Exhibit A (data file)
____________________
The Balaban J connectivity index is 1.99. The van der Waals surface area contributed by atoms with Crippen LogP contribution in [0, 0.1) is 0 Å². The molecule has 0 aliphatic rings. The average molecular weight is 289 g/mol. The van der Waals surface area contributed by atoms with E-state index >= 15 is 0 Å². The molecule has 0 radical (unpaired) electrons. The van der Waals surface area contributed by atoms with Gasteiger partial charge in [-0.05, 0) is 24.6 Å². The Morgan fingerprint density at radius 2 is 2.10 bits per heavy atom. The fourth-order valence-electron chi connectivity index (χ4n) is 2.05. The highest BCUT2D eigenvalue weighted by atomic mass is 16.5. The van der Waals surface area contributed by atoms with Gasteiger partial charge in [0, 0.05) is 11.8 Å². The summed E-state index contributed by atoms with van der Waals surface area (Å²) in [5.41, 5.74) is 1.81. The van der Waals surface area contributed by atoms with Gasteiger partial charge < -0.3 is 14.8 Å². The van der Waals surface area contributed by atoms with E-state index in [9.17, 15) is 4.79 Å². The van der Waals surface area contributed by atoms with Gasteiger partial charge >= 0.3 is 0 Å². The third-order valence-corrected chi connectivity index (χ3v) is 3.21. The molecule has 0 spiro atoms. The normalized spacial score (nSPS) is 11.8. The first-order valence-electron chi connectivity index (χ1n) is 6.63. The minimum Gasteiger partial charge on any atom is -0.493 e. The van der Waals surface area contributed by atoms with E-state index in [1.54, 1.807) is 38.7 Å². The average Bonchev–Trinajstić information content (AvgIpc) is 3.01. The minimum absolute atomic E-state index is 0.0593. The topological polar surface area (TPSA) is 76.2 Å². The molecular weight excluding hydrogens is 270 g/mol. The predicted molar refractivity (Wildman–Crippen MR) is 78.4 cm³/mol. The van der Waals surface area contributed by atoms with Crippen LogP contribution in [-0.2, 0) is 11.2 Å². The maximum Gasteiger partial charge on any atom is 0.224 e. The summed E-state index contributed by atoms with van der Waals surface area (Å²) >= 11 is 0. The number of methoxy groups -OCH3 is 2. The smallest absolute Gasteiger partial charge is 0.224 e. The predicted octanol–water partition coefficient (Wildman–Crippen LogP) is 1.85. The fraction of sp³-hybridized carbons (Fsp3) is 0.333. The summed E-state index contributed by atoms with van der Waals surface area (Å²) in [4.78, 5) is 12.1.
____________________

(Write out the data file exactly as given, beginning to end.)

The Balaban J connectivity index is 1.99. The van der Waals surface area contributed by atoms with Crippen LogP contribution in [0, 0.1) is 0 Å². The molecule has 0 aliphatic rings. The average molecular weight is 289 g/mol. The van der Waals surface area contributed by atoms with E-state index >= 15 is 0 Å². The molecule has 0 radical (unpaired) electrons. The van der Waals surface area contributed by atoms with Gasteiger partial charge in [-0.05, 0) is 24.6 Å². The Morgan fingerprint density at radius 2 is 2.10 bits per heavy atom. The fourth-order valence-electron chi connectivity index (χ4n) is 2.05. The highest BCUT2D eigenvalue weighted by atomic mass is 16.5. The van der Waals surface area contributed by atoms with Gasteiger partial charge in [0, 0.05) is 11.8 Å². The summed E-state index contributed by atoms with van der Waals surface area (Å²) in [5.41, 5.74) is 1.81. The van der Waals surface area contributed by atoms with Gasteiger partial charge < -0.3 is 14.8 Å². The van der Waals surface area contributed by atoms with E-state index in [9.17, 15) is 4.79 Å². The van der Waals surface area contributed by atoms with Gasteiger partial charge >= 0.3 is 0 Å². The third-order valence-corrected chi connectivity index (χ3v) is 3.21. The molecule has 0 spiro atoms. The normalized spacial score (nSPS) is 11.8. The first-order valence-electron chi connectivity index (χ1n) is 6.63. The minimum Gasteiger partial charge on any atom is -0.493 e. The van der Waals surface area contributed by atoms with E-state index in [1.54, 1.807) is 38.7 Å². The average Bonchev–Trinajstić information content (AvgIpc) is 3.01. The minimum absolute atomic E-state index is 0.0593. The topological polar surface area (TPSA) is 76.2 Å². The molecular weight excluding hydrogens is 270 g/mol. The predicted molar refractivity (Wildman–Crippen MR) is 78.4 cm³/mol. The van der Waals surface area contributed by atoms with Crippen LogP contribution in [-0.2, 0) is 11.2 Å². The maximum Gasteiger partial charge on any atom is 0.224 e. The summed E-state index contributed by atoms with van der Waals surface area (Å²) >= 11 is 0. The number of methoxy groups -OCH3 is 2. The smallest absolute Gasteiger partial charge is 0.224 e. The predicted octanol–water partition coefficient (Wildman–Crippen LogP) is 1.85. The fraction of sp³-hybridized carbons (Fsp3) is 0.333. The summed E-state index contributed by atoms with van der Waals surface area (Å²) in [4.78, 5) is 12.1.